ONS has been working on this subject for some years. Before 2010, the then Labour government commissioned a major study of Mental Capital and Wellbeing that made a number of recommendations on future policy directions. After 2010, David Cameron made much of his interest in measuring happiness, with the aim of producing an index of gross national happiness that would complement more conventional economic measures of national performance.

In fact, we already know a lot about how to measure wellbeing. I am particularly impressed by the work of the New Economics Foundation, who contributed to the Foresight report, and have since worked up a series of national accounts of wellbeing. Drawing on social attitudes surveys, for example, NEF has shown that young people in Britain have the lowest levels of trust and wellbeing of any European nation. Talk about storing up problems for the future!

What does the ONS report add to our knowledge? The short answer is not much. ONS has essentially brought a range of education indicators together in one place, covering the life course from early years learning to adult education. None of these is in itself new, but this is one of the rare occasions on which government looks at education across the life course in a consistent and systematic manner.

ONS also compares Britain with the rest of the EU on many of the indicators, and like much earlier research it shows that we tend to come above the average, but are well behind most of the small Nordic nations. In spite of the prime minister’s enthusiasm for happiness indicators, I think it highly likely that his education policies will bring us safely below the EU average, and enlarge the gap with the Nordic nations.

Meanwhile, what about the ONS’s measures? For adult learners, the ONS presents a number of indicators taken from different sources. The most important is the UK Employer Skills Survey, which is based on a telephone survey, and relies heavily on respondents’ subjective judgements; nevertheless, it is generally agreed to be a robust measure. ONS also draws on the annual NIACE survey to identify levels of participation and future intentions. It also makes use of the Life Opportunities Survey, which provides new evidence on barriers to learning, while the Labour Force Survey gives details of qualifications levels.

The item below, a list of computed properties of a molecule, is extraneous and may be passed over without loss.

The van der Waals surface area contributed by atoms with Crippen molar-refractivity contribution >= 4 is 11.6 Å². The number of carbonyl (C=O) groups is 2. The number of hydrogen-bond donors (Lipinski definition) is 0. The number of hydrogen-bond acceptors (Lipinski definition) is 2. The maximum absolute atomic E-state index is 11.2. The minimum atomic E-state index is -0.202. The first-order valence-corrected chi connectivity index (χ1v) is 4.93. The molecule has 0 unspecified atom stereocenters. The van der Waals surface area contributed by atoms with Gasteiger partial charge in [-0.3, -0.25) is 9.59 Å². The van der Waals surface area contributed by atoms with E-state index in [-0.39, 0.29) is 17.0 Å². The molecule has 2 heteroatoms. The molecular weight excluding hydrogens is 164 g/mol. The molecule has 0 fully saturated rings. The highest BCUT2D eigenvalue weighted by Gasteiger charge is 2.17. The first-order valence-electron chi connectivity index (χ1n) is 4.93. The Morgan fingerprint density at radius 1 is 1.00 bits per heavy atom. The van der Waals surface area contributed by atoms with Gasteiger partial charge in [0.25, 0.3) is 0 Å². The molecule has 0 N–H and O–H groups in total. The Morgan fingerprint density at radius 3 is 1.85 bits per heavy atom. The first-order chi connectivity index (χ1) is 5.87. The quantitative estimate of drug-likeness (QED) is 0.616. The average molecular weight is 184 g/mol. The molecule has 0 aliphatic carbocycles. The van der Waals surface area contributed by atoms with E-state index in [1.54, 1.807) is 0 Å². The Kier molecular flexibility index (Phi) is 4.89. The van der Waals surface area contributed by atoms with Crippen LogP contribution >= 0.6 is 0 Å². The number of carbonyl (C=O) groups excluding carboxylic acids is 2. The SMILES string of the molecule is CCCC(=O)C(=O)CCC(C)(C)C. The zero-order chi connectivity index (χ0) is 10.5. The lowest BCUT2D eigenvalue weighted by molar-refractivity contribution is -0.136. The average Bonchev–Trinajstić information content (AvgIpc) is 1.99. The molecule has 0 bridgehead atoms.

This is all important and plausible evidence, but its bearing on wellbeing is of course indirect. To explore the links between wellbeing and education, ONS draws on its own survey of wellbeing, which showed that life satisfaction is higher for those who have higher qualifications, and lower for those with no qualifications. This is a deeply disappointing, limited and frankly predictable finding, and it is desperately frustrating to find that once more, policy makers reduce people’s knowledge and skills – their ‘human capital’ – to a simple head-count of their qualifications.

We are fortunate that there is a growing body of work from academic researchers that shows not only that adult learning and wellbeing are related, but that there appears to be a clear causal connection. I have summarised this work elsewhere, and you can access it through the Academia website. In addition, as the SCUTREA papers showed, there is also an important body of qualitative work that explores the meanings of adult learning in people’s lives, and how they use it in improving their own agency (or ‘self-efficacy’) and that of the communities which they build and to which they belong.


The ONS report is available at:

New Economics Foundation’s work on wellbeing is reported at:

You can access my overview of research on lifelong learning and well-being at: